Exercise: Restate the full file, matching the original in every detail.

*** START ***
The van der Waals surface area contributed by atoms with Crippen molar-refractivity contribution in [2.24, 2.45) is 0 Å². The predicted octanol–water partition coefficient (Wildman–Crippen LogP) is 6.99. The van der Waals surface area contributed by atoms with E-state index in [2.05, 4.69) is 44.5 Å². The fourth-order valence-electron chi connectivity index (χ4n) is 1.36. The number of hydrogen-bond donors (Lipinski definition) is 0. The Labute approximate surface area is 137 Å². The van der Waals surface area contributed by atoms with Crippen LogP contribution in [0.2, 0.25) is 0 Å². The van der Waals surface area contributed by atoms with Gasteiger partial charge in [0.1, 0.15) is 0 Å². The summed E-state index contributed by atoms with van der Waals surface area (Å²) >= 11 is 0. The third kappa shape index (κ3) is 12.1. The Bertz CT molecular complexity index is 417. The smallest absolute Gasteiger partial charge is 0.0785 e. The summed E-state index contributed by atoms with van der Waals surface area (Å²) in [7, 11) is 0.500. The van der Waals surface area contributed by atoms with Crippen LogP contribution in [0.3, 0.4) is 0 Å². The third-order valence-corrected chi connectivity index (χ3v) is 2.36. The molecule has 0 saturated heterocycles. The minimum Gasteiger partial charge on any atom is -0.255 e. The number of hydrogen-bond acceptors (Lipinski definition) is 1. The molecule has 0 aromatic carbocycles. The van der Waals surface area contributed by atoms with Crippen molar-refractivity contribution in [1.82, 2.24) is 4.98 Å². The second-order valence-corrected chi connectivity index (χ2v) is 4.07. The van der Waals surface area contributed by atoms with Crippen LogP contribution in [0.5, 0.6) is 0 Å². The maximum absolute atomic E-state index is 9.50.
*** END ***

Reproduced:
The van der Waals surface area contributed by atoms with Crippen molar-refractivity contribution in [2.24, 2.45) is 0 Å². The predicted octanol–water partition coefficient (Wildman–Crippen LogP) is 6.99. The van der Waals surface area contributed by atoms with E-state index in [2.05, 4.69) is 44.5 Å². The fourth-order valence-electron chi connectivity index (χ4n) is 1.36. The number of hydrogen-bond donors (Lipinski definition) is 0. The Labute approximate surface area is 137 Å². The van der Waals surface area contributed by atoms with Crippen LogP contribution in [0.2, 0.25) is 0 Å². The van der Waals surface area contributed by atoms with Gasteiger partial charge in [0.1, 0.15) is 0 Å². The summed E-state index contributed by atoms with van der Waals surface area (Å²) >= 11 is 0. The third kappa shape index (κ3) is 12.1. The Bertz CT molecular complexity index is 417. The smallest absolute Gasteiger partial charge is 0.0785 e. The summed E-state index contributed by atoms with van der Waals surface area (Å²) in [7, 11) is 0.500. The van der Waals surface area contributed by atoms with Crippen LogP contribution in [0.3, 0.4) is 0 Å². The third-order valence-corrected chi connectivity index (χ3v) is 2.36. The molecule has 0 saturated heterocycles. The minimum Gasteiger partial charge on any atom is -0.255 e. The number of hydrogen-bond acceptors (Lipinski definition) is 1. The molecule has 0 aromatic carbocycles. The van der Waals surface area contributed by atoms with Crippen molar-refractivity contribution in [1.82, 2.24) is 4.98 Å². The second-order valence-corrected chi connectivity index (χ2v) is 4.07. The van der Waals surface area contributed by atoms with Crippen LogP contribution in [0.5, 0.6) is 0 Å². The maximum absolute atomic E-state index is 9.50.